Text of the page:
Part 2 of 3: Job Search

What type of job search is needed to make your Michigan workers’ comp case more successful?

helpsignWe blogged about New Year’s resolutions last week and offered suggestions for making your workers’ comp case even stronger.

Our second resolution idea was to perform a good-faith job search. Here is some info about proving total disability at trial.

Our clients get very confused when told to look for a new job. This seems silly when a person is still technically employed or receiving disability benefits from another source. Here is why a job search is a critical.

The Michigan Legislature passed major reforms in 2011. Claimants now have a duty to seek out work that is available to them. Failing to look for jobs could be fatal to a case.

Insurance companies also get a credit for “wage earning capacity.” These phantom wages are not actually paid but just available in the general economy. A vocational expert will be hired to say jobs are available but a person is not trying hard enough to find them.

Performing a good-faith job search shows these made-up jobs do not actually exist. It is critical evidence that a magistrate can use to award full wage loss benefits.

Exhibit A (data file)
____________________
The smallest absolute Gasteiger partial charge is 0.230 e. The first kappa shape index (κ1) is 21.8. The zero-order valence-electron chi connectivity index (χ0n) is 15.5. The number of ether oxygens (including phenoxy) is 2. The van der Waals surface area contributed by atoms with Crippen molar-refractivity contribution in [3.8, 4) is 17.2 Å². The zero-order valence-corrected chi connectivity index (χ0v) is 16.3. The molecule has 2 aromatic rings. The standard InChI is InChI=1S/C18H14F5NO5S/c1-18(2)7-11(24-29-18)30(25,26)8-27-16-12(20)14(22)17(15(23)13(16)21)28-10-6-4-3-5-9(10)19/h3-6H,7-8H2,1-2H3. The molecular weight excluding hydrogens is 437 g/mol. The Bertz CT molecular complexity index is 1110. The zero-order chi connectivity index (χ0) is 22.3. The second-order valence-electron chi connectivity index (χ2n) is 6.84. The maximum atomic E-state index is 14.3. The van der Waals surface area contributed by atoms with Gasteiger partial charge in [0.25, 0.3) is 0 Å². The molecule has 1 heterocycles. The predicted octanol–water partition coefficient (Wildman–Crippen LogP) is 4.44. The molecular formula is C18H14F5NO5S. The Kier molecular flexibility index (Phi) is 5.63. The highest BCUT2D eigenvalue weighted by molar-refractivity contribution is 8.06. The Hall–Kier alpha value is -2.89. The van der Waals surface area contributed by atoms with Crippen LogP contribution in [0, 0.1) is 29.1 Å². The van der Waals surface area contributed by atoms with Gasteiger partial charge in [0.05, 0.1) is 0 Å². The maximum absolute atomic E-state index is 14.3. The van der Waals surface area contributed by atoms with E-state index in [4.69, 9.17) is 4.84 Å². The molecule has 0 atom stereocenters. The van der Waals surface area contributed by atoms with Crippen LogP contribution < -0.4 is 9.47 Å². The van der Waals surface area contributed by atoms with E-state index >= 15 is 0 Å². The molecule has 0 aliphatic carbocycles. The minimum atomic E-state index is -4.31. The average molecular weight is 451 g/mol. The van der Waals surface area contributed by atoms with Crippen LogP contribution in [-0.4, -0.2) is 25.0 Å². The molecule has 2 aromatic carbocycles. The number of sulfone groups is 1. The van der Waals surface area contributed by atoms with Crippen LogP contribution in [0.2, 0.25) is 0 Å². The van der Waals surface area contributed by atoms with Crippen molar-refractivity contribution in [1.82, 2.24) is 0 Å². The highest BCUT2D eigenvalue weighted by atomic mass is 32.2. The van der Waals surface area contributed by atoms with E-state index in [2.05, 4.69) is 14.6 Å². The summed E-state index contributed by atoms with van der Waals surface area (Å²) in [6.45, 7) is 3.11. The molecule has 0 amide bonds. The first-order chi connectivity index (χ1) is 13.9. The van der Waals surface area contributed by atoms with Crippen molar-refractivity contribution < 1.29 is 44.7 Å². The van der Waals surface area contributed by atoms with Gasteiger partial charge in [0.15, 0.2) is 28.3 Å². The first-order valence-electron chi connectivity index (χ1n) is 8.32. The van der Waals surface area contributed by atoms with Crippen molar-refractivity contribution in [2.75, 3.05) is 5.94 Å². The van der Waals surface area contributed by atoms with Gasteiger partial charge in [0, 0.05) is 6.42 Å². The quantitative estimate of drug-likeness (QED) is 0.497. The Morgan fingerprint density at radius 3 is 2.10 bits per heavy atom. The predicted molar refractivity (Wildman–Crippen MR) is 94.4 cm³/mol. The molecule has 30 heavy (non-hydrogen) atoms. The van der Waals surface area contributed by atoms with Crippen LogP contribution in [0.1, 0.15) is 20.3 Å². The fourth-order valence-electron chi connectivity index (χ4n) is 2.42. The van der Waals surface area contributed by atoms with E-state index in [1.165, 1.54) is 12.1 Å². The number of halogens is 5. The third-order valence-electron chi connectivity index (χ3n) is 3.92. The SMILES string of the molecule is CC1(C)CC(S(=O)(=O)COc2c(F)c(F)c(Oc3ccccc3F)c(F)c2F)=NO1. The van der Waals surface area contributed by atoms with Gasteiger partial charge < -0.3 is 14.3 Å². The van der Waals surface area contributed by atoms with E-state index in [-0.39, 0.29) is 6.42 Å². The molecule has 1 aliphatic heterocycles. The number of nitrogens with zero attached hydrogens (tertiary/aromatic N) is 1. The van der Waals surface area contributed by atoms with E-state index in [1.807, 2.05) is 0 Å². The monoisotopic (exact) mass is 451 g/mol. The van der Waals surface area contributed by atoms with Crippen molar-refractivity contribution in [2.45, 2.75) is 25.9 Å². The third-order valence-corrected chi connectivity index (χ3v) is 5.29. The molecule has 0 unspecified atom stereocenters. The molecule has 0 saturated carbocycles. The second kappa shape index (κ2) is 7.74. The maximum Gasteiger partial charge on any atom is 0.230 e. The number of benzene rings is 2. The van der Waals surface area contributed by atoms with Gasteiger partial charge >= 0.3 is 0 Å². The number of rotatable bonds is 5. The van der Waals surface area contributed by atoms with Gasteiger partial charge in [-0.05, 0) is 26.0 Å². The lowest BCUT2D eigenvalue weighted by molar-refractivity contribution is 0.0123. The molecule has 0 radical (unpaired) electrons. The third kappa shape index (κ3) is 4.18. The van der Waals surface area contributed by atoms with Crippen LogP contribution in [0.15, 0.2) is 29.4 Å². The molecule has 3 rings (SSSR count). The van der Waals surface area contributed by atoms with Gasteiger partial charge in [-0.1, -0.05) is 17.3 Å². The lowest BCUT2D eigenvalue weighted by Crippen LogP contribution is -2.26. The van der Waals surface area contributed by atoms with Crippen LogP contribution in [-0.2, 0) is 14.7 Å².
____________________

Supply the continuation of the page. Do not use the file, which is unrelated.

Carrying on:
Michigan courts have not provided any specific rules about how many job applications are required. We tell our clients to apply for as many jobs as reasonably possible. Consider other skills, qualifications, training, and hobbies.

Just 3-4 applications per week can quickly add up. It is important to keep a written job search log with copies of applications, emails, and rejection letters. This evidence can be submitted at trial.

Michigan Workers Comp Lawyers never charges a fee to evaluate a potential case. Our law firm has represented injured and disabled workers exclusively for more than 35 years. Call (855) 221-2667 for a free consultation today.

Related information:

Why your “wage earning capacity” matters under Michigan workers’ compensation

Injured On The Job: A Guide to Michigan Workers Compensation Law Injured On
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